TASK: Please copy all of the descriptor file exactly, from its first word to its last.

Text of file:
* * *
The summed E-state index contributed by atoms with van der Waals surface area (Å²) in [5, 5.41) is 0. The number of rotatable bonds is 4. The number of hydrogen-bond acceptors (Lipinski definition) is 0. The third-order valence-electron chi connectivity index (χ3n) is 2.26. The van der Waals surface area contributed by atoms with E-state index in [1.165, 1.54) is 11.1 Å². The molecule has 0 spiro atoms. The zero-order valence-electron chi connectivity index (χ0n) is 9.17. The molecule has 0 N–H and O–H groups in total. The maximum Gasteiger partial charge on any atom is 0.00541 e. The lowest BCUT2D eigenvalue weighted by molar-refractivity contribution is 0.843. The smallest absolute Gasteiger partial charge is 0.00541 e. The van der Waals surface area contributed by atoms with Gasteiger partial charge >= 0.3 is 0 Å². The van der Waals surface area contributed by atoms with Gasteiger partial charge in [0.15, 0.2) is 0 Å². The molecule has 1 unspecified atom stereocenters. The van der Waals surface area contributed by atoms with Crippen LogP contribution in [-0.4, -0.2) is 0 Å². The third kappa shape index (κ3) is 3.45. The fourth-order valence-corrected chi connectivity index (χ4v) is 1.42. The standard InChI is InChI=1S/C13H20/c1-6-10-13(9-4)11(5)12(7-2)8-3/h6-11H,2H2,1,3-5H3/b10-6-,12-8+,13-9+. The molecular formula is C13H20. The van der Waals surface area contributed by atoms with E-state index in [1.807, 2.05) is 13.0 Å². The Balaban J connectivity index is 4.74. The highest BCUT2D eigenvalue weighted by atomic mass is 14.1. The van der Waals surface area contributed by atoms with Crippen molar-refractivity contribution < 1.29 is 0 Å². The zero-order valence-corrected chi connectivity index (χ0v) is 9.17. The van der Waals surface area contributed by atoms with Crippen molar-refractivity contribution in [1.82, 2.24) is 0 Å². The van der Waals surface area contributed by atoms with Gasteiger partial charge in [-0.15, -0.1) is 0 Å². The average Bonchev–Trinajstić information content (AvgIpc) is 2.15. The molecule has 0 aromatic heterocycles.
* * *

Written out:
The summed E-state index contributed by atoms with van der Waals surface area (Å²) in [5, 5.41) is 0. The number of rotatable bonds is 4. The number of hydrogen-bond acceptors (Lipinski definition) is 0. The third-order valence-electron chi connectivity index (χ3n) is 2.26. The van der Waals surface area contributed by atoms with E-state index in [1.165, 1.54) is 11.1 Å². The molecule has 0 spiro atoms. The zero-order valence-electron chi connectivity index (χ0n) is 9.17. The molecule has 0 N–H and O–H groups in total. The maximum Gasteiger partial charge on any atom is 0.00541 e. The lowest BCUT2D eigenvalue weighted by molar-refractivity contribution is 0.843. The smallest absolute Gasteiger partial charge is 0.00541 e. The van der Waals surface area contributed by atoms with Gasteiger partial charge >= 0.3 is 0 Å². The van der Waals surface area contributed by atoms with Gasteiger partial charge in [0.15, 0.2) is 0 Å². The molecule has 1 unspecified atom stereocenters. The van der Waals surface area contributed by atoms with Crippen LogP contribution in [-0.4, -0.2) is 0 Å². The third kappa shape index (κ3) is 3.45. The fourth-order valence-corrected chi connectivity index (χ4v) is 1.42. The standard InChI is InChI=1S/C13H20/c1-6-10-13(9-4)11(5)12(7-2)8-3/h6-11H,2H2,1,3-5H3/b10-6-,12-8+,13-9+. The molecular formula is C13H20. The van der Waals surface area contributed by atoms with E-state index in [1.807, 2.05) is 13.0 Å². The Balaban J connectivity index is 4.74. The highest BCUT2D eigenvalue weighted by atomic mass is 14.1. The van der Waals surface area contributed by atoms with Crippen molar-refractivity contribution < 1.29 is 0 Å². The zero-order valence-corrected chi connectivity index (χ0v) is 9.17. The van der Waals surface area contributed by atoms with Crippen molar-refractivity contribution in [1.82, 2.24) is 0 Å². The van der Waals surface area contributed by atoms with Gasteiger partial charge in [-0.15, -0.1) is 0 Å². The average Bonchev–Trinajstić information content (AvgIpc) is 2.15. The molecule has 0 aromatic heterocycles.